The doctor was a younger guy that smelled like antiseptic and too much cologne. We sat in his tiny room waiting to hear about my ankle and I secretly prayed that he could slap a band aid or gauze on it and I could go home untouched by my other phobia....needles. It was not meant to be.
Now, to his credit, he had no idea that I was terrified of stitches, per say. Mainly because I had never had any before. I however, was smart enough to know that stitches meant that your skin was actually sewed back together with a needle. He made some comment under his breath about popping a couple of stitches in it. This was all I needed to hear. My octaves got higher and louder as I proclaimed,"Stitches? Stitches? Stitches!!!"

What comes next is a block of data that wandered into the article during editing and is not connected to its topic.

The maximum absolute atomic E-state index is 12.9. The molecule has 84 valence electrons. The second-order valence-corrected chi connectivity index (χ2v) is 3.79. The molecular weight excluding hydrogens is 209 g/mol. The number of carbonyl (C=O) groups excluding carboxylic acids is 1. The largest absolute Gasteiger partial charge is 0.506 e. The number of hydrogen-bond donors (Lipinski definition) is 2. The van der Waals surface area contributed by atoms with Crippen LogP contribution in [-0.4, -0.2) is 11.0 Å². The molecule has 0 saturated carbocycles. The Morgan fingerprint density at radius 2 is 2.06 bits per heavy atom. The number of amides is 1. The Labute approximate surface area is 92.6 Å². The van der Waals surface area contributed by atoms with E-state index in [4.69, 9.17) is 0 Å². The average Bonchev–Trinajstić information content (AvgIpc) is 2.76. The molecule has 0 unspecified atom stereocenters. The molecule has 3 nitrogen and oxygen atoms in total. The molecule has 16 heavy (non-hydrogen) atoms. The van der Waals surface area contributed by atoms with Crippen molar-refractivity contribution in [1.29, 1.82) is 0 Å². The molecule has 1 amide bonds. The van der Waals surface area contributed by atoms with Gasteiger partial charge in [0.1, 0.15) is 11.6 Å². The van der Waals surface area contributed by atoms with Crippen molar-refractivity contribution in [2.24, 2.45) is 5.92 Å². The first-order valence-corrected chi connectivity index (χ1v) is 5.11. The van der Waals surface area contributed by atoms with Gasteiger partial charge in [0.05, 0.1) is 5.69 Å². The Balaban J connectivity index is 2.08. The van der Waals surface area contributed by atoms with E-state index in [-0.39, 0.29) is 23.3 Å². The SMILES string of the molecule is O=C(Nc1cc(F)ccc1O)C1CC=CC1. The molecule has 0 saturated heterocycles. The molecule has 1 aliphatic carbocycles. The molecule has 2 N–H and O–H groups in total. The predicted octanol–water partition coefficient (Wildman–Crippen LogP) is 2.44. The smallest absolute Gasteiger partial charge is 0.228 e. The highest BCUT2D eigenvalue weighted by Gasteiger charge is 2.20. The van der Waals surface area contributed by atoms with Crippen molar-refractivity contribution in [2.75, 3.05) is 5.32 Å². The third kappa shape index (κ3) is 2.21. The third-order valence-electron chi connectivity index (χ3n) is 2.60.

My mother knew this was not going to be pretty. I am not sure if she asked for people to hold me down but it usually took three just to give me a shot. This was going to be much worse. Now, I should mention that I was usually fine until I saw the needle, then I panicked and needed to be held down. A phobia of abject terror would wash over me and I was no longer in control of my body.